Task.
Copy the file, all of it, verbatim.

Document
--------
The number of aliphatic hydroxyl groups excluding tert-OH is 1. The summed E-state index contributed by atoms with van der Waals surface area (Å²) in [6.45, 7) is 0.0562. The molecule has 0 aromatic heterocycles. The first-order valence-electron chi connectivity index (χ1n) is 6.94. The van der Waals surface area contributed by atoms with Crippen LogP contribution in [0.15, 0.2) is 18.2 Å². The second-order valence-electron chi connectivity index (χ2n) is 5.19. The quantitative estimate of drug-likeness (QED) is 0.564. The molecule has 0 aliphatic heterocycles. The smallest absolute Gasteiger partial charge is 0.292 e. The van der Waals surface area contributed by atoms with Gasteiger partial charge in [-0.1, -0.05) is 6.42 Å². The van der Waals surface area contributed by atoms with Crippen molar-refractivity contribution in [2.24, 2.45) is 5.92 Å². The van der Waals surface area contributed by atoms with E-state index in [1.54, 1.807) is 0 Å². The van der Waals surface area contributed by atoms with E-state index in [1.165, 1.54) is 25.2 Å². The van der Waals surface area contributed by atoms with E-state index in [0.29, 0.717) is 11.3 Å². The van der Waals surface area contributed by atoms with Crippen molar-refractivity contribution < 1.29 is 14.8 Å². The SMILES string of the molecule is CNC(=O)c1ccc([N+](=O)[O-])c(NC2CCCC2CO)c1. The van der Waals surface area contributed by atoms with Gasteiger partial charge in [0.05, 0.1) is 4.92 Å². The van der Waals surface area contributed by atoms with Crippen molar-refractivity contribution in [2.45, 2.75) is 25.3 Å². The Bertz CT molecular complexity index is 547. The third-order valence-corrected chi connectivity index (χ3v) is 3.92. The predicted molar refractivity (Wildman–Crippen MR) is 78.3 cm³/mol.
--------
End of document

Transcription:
The number of aliphatic hydroxyl groups excluding tert-OH is 1. The summed E-state index contributed by atoms with van der Waals surface area (Å²) in [6.45, 7) is 0.0562. The molecule has 0 aromatic heterocycles. The first-order valence-electron chi connectivity index (χ1n) is 6.94. The van der Waals surface area contributed by atoms with Crippen LogP contribution in [0.15, 0.2) is 18.2 Å². The second-order valence-electron chi connectivity index (χ2n) is 5.19. The quantitative estimate of drug-likeness (QED) is 0.564. The molecule has 0 aliphatic heterocycles. The smallest absolute Gasteiger partial charge is 0.292 e. The van der Waals surface area contributed by atoms with Gasteiger partial charge in [-0.1, -0.05) is 6.42 Å². The van der Waals surface area contributed by atoms with Crippen molar-refractivity contribution in [2.24, 2.45) is 5.92 Å². The van der Waals surface area contributed by atoms with E-state index in [1.54, 1.807) is 0 Å². The van der Waals surface area contributed by atoms with E-state index in [1.165, 1.54) is 25.2 Å². The van der Waals surface area contributed by atoms with E-state index in [0.29, 0.717) is 11.3 Å². The van der Waals surface area contributed by atoms with Crippen molar-refractivity contribution < 1.29 is 14.8 Å². The SMILES string of the molecule is CNC(=O)c1ccc([N+](=O)[O-])c(NC2CCCC2CO)c1. The van der Waals surface area contributed by atoms with Gasteiger partial charge in [0.05, 0.1) is 4.92 Å². The van der Waals surface area contributed by atoms with Crippen molar-refractivity contribution in [2.45, 2.75) is 25.3 Å². The Bertz CT molecular complexity index is 547. The third-order valence-corrected chi connectivity index (χ3v) is 3.92. The predicted molar refractivity (Wildman–Crippen MR) is 78.3 cm³/mol.